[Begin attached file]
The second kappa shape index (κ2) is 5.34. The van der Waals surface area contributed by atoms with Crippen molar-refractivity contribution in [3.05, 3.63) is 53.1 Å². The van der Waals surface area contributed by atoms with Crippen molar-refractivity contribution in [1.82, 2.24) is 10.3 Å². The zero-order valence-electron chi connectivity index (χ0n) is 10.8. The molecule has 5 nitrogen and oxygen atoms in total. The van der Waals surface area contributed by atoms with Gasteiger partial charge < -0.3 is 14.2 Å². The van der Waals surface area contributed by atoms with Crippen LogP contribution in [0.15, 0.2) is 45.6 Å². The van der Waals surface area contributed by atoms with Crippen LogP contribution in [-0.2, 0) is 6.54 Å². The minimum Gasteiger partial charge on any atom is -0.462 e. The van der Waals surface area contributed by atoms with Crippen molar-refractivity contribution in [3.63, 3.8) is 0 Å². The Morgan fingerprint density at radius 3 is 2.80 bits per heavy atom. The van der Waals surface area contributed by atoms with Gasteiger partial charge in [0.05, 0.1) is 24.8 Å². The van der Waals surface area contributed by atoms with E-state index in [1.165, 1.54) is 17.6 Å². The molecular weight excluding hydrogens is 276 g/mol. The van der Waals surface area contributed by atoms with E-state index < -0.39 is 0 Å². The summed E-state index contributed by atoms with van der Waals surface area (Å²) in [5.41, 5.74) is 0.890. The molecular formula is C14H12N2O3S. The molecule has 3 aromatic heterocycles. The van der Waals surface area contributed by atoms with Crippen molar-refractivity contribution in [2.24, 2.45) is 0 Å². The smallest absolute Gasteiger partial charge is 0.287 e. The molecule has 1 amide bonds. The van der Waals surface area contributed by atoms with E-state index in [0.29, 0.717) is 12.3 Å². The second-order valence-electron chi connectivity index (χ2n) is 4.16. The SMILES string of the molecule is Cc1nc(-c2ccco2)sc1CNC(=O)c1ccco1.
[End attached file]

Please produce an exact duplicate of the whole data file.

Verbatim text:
The second kappa shape index (κ2) is 5.34. The van der Waals surface area contributed by atoms with Crippen molar-refractivity contribution in [3.05, 3.63) is 53.1 Å². The van der Waals surface area contributed by atoms with Crippen molar-refractivity contribution in [1.82, 2.24) is 10.3 Å². The zero-order valence-electron chi connectivity index (χ0n) is 10.8. The molecule has 5 nitrogen and oxygen atoms in total. The van der Waals surface area contributed by atoms with Gasteiger partial charge < -0.3 is 14.2 Å². The van der Waals surface area contributed by atoms with Crippen LogP contribution in [0.15, 0.2) is 45.6 Å². The van der Waals surface area contributed by atoms with Crippen LogP contribution in [-0.2, 0) is 6.54 Å². The minimum Gasteiger partial charge on any atom is -0.462 e. The van der Waals surface area contributed by atoms with Crippen molar-refractivity contribution in [3.63, 3.8) is 0 Å². The Morgan fingerprint density at radius 3 is 2.80 bits per heavy atom. The van der Waals surface area contributed by atoms with Gasteiger partial charge in [0.05, 0.1) is 24.8 Å². The van der Waals surface area contributed by atoms with E-state index in [1.165, 1.54) is 17.6 Å². The molecular weight excluding hydrogens is 276 g/mol. The van der Waals surface area contributed by atoms with E-state index < -0.39 is 0 Å². The summed E-state index contributed by atoms with van der Waals surface area (Å²) in [5.41, 5.74) is 0.890. The molecular formula is C14H12N2O3S. The molecule has 3 aromatic heterocycles. The van der Waals surface area contributed by atoms with Crippen molar-refractivity contribution in [2.24, 2.45) is 0 Å². The smallest absolute Gasteiger partial charge is 0.287 e. The molecule has 1 amide bonds. The van der Waals surface area contributed by atoms with E-state index in [0.29, 0.717) is 12.3 Å². The second-order valence-electron chi connectivity index (χ2n) is 4.16. The SMILES string of the molecule is Cc1nc(-c2ccco2)sc1CNC(=O)c1ccco1.